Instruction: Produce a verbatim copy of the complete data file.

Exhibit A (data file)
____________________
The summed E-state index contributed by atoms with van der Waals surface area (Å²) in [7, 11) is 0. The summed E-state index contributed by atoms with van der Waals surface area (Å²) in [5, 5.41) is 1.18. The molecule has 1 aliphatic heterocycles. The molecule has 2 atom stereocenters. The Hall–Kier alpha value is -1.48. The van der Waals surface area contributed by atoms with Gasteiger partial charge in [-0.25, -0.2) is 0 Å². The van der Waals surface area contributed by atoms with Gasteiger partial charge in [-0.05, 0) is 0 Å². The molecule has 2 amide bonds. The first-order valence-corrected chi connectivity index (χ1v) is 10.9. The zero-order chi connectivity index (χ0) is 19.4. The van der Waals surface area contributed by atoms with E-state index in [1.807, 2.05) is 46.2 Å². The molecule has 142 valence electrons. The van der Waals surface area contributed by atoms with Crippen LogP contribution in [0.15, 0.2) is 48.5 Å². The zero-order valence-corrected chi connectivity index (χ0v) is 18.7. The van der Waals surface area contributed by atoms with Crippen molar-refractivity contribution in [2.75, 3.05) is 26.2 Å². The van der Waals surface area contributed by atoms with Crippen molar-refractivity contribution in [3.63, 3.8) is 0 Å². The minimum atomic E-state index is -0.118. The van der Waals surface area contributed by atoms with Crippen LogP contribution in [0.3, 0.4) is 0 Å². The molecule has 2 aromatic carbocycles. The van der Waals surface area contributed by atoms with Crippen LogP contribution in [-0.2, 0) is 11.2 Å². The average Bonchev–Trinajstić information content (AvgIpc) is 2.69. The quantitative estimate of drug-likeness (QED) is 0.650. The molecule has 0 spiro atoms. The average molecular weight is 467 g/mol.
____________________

The summed E-state index contributed by atoms with van der Waals surface area (Å²) in [7, 11) is 0. The summed E-state index contributed by atoms with van der Waals surface area (Å²) in [5, 5.41) is 1.18. The molecule has 1 aliphatic heterocycles. The molecule has 2 atom stereocenters. The Hall–Kier alpha value is -1.48. The van der Waals surface area contributed by atoms with Gasteiger partial charge in [-0.25, -0.2) is 0 Å². The van der Waals surface area contributed by atoms with Gasteiger partial charge in [-0.05, 0) is 0 Å². The molecule has 2 amide bonds. The first-order valence-corrected chi connectivity index (χ1v) is 10.9. The zero-order chi connectivity index (χ0) is 19.4. The van der Waals surface area contributed by atoms with E-state index in [1.807, 2.05) is 46.2 Å². The molecule has 142 valence electrons. The van der Waals surface area contributed by atoms with Crippen LogP contribution in [0.15, 0.2) is 48.5 Å². The zero-order valence-corrected chi connectivity index (χ0v) is 18.7. The van der Waals surface area contributed by atoms with Crippen molar-refractivity contribution in [2.75, 3.05) is 26.2 Å². The van der Waals surface area contributed by atoms with Crippen molar-refractivity contribution in [3.63, 3.8) is 0 Å². The minimum atomic E-state index is -0.118. The van der Waals surface area contributed by atoms with Crippen LogP contribution in [0.3, 0.4) is 0 Å². The molecule has 2 aromatic carbocycles. The van der Waals surface area contributed by atoms with Crippen LogP contribution in [-0.2, 0) is 11.2 Å². The average Bonchev–Trinajstić information content (AvgIpc) is 2.69. The quantitative estimate of drug-likeness (QED) is 0.650. The molecule has 0 spiro atoms. The average molecular weight is 467 g/mol.